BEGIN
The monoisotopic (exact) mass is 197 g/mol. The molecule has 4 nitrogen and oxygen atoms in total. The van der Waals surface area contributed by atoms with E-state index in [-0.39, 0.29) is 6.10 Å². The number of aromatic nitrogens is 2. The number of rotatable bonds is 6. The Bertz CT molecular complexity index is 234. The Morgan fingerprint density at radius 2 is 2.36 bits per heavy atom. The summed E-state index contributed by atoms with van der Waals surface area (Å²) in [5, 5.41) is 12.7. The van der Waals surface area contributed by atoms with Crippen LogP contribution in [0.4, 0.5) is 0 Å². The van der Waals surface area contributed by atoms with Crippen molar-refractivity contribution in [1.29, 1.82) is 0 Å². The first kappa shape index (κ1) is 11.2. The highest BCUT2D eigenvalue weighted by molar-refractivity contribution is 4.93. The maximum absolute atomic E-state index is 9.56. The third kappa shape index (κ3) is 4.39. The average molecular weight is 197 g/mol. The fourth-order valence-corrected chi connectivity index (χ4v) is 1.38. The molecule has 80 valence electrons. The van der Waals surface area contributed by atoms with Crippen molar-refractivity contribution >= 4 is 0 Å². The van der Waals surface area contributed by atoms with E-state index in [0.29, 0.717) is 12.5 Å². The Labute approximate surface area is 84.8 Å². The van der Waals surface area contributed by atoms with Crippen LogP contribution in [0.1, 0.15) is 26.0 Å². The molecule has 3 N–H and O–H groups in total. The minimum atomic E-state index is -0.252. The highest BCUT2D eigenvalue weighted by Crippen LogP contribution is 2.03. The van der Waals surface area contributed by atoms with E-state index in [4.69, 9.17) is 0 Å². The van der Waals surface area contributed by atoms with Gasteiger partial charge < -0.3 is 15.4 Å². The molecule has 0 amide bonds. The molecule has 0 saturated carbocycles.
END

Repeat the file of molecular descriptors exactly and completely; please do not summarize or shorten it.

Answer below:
The monoisotopic (exact) mass is 197 g/mol. The molecule has 4 nitrogen and oxygen atoms in total. The van der Waals surface area contributed by atoms with E-state index in [-0.39, 0.29) is 6.10 Å². The number of aromatic nitrogens is 2. The number of rotatable bonds is 6. The Bertz CT molecular complexity index is 234. The Morgan fingerprint density at radius 2 is 2.36 bits per heavy atom. The summed E-state index contributed by atoms with van der Waals surface area (Å²) in [5, 5.41) is 12.7. The van der Waals surface area contributed by atoms with Crippen LogP contribution in [0.4, 0.5) is 0 Å². The van der Waals surface area contributed by atoms with Crippen molar-refractivity contribution in [1.29, 1.82) is 0 Å². The first kappa shape index (κ1) is 11.2. The highest BCUT2D eigenvalue weighted by molar-refractivity contribution is 4.93. The maximum absolute atomic E-state index is 9.56. The third kappa shape index (κ3) is 4.39. The average molecular weight is 197 g/mol. The fourth-order valence-corrected chi connectivity index (χ4v) is 1.38. The molecule has 80 valence electrons. The van der Waals surface area contributed by atoms with Crippen molar-refractivity contribution >= 4 is 0 Å². The van der Waals surface area contributed by atoms with E-state index in [0.29, 0.717) is 12.5 Å². The Labute approximate surface area is 84.8 Å². The van der Waals surface area contributed by atoms with Crippen LogP contribution in [0.1, 0.15) is 26.0 Å². The molecule has 3 N–H and O–H groups in total. The minimum atomic E-state index is -0.252. The highest BCUT2D eigenvalue weighted by Crippen LogP contribution is 2.03. The van der Waals surface area contributed by atoms with E-state index in [4.69, 9.17) is 0 Å². The van der Waals surface area contributed by atoms with Gasteiger partial charge < -0.3 is 15.4 Å². The molecule has 0 amide bonds. The molecule has 0 saturated carbocycles.